Everyone knows you’re good at anything you put your mind to. And if you just had the time you could untangle your personal finances just like that. But it’s just too distracting to ponder that credit card debt, student loan and mortgage payment when you have to put all of your energy into your clients and that next big thing.
Fine, if you want to play it that way. But let’s just ponder the possibility that your lack of expertise in this particular area has been keeping you from resolving your money mess, and sending your stress levels skyward. There are actually professionals out there who can expertly and efficiently help you think through the rat’s nest you call a budget, get you on the right track—and ease your stress. It will be pennies well spent, guaranteed.
But, just as when someone tries to hire the right lawyer, it isn’t always that easy to figure out what you need or who fits that bill. It’s complicated. So here’s the scoop.
Financial Planners are generalists who can help you with every possible aspect of your financial circumstances, from student loands to budgeting to investments. They can work with you to identify and then plan for big-picture items like a house, higher education or retirement. There are several types of planners:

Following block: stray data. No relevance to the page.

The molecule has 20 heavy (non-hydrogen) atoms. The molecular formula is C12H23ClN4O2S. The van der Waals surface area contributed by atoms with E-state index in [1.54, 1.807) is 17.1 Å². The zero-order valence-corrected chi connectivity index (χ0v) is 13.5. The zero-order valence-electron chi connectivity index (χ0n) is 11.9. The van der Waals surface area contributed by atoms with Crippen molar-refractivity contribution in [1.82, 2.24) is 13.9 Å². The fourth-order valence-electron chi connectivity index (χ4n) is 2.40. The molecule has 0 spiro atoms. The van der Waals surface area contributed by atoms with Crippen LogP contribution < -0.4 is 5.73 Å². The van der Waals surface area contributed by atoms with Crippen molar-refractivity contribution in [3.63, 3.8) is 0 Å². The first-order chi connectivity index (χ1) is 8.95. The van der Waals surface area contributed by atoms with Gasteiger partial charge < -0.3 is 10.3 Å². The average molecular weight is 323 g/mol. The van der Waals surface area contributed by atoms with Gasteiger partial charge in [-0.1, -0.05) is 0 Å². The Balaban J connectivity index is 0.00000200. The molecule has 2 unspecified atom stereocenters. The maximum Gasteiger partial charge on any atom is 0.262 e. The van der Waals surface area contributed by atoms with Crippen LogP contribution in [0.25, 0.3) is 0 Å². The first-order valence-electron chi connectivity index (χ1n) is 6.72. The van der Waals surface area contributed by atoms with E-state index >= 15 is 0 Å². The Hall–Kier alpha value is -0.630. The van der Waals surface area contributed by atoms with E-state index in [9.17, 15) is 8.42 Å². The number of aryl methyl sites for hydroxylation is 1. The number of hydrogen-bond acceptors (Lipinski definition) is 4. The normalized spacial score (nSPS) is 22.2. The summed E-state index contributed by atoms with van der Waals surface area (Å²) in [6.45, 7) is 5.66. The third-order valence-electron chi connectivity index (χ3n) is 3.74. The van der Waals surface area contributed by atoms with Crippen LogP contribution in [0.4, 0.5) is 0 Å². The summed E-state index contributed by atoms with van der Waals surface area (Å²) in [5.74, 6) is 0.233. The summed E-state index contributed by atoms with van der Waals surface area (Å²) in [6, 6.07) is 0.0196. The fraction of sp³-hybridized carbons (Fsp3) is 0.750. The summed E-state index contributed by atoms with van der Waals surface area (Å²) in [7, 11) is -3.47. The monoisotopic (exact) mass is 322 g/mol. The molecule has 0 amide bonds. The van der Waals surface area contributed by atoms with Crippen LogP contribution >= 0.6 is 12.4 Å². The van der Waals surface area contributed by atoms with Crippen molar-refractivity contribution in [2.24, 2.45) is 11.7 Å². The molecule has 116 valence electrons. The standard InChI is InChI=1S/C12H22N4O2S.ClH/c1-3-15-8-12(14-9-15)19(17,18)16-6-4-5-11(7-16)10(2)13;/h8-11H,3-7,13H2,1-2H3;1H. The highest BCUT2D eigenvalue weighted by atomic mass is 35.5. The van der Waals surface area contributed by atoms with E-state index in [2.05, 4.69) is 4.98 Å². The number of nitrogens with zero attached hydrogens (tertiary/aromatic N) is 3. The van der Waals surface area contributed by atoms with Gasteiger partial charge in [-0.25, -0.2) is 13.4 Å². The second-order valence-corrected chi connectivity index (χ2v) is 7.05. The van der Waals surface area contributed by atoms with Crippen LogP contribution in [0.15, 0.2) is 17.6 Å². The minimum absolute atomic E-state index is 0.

- “Commission only” means she charges a commission on all products she sells you.
- “Fee-based” means there will be a consultation fee and possibly a commission.
- The “salaried” planner is paid by the investment firm he works for and it isn’t tied to what you do with the advice you get.
- “Fee-only” planners charge by the hour, by the percentage of assets managed or by a flat fee or retainer. This planner doesn’t get compensated by the companies he recommends.
Conventional wisdom says you’re wisest to go with a fee-only planner since he can’t move your money around just to get commission. But it’s a personal choice.
How to find a good one? The website www.fpaforfinancialplanning.org lets you search by how planners charge, your net worth, or a particular area of financial concern. Look for the designation Certified Financial Planner (CFP).
Fees vary enormously, but expect to pay somewhere between $150 and $300 per hour for a fee-only planner. Commissions tend to run 2 to 7 percent of sales.
Come on. Make this the year you get it all straightened out. Think about how smart you’ll feel.
Merrilyn Tarlton has been helping lawyers and law firms think differently about the business of practicing law since 1984. She was a founder of the Legal Marketing Association, President of the College of Law Practice Management and an LMA Hall of Fame inductee. She blogs about innovation at Get Creative.